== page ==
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No recession for m’learned friends

No recession for m’learned friends

🕔06.Nov 2012

It may be the toughest times for most businesses in living memory, but there is seemingly no stopping the legal profession from continuing to profit at the expense of the public purse.

Birmingham City Council has spent £60 million on hiring solicitors, barristers and running its own legal services team in just three years, it has been revealed.

Costs have been pushed up by litigation over hundreds of equal pay cases involving former council workers, as well as a steady increase in the number of child care court proceedings.

Barristers based in London are regularly called in to provide expert, but expensive, advice when the council decides it does not have sufficient expertise in-house.

Last year the bill for counsel’s advice and representation topped £2.7 million, with £1.9 million of that going to chambers in London.

A report drawn up for a scrutiny committee sets out the pressures facing the council over litigation, and also shows that attempts to trim the bill are proving successful.

In 2009-10, the total cost of legal services was £22.8 million, including £3.1 million for counsel’s fees. The council paid out £3 million in costs and compensation.

In 2010-11, the legal services bill was £20.8 million, which included £2.3 million on counsel’s fees and £3.6 million on costs and compensation.

In 2011-12, the total cost of council legal services fell to £17 million, including £2.5 million on counsel’s fees and £2.8 million for costs and compensation.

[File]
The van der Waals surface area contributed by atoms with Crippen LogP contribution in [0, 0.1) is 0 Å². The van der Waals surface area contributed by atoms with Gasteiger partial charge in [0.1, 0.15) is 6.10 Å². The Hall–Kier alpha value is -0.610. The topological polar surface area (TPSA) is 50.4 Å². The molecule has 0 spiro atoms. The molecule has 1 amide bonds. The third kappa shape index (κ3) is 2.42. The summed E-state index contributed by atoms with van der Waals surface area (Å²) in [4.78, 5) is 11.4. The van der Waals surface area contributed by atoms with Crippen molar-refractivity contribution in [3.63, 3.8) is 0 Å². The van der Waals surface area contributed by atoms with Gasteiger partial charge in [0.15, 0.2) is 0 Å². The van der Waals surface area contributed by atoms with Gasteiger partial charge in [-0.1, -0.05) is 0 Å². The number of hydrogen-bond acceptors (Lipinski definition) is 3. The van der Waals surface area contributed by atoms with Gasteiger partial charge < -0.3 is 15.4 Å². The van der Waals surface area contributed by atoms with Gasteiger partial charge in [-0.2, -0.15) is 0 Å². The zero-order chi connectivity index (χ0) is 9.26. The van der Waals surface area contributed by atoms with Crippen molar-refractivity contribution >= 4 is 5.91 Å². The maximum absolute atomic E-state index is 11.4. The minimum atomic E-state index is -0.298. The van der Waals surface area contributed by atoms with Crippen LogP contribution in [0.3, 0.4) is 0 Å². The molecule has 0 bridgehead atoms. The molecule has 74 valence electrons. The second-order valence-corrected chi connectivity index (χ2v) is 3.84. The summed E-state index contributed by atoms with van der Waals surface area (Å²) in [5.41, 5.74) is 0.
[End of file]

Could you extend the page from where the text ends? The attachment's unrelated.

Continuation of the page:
The total bill is estimated to reduce to £14 million in 2012-13 as the council seeks to cut costs wherever possible.

The number of court hearings involving care proceedings for children’s social services is increasing. Teams of council lawyers handle 2,500 cases a year. About 10 per cent of the cases involve counsel representation at a cost of £700,000 a year.

Birmingham City Council’s Legal Services Department has an in-house staffing team of 235. Director David Tatlow says there is often no alternative but to hire London-based barristers and specialist solicitors, but he insists the local authority gets value for money.

Mr Tatlow said: “A significant proportion of counsel spend was attributable to work on the complex issue of equal pay where it has been necessary due to the technical nature of the litigation for the instruction of highly experienced London counsel.

“The legal fees of London counsel have been carefully negotiated and preferential rates have been agreed below what one might consider as market expectation.

“As part of the drive to reduce the overall cost of legal services to the council, counsel spend has reduced year on year. Additionally, spend on external law firms has also significantly reduced over the same period.

“There is a huge variety of work within the Legal Services Office. A substantial part of this is undertaken by professional lawyers without the need to refer to counsel or external law firms for additional legal input.

“However, there are occasions where due to the complex or uncertain interpretation of the legal position it is necessary to instruct external law firms or counsel for technical legal advice and representation at court and tribunal hearings.”


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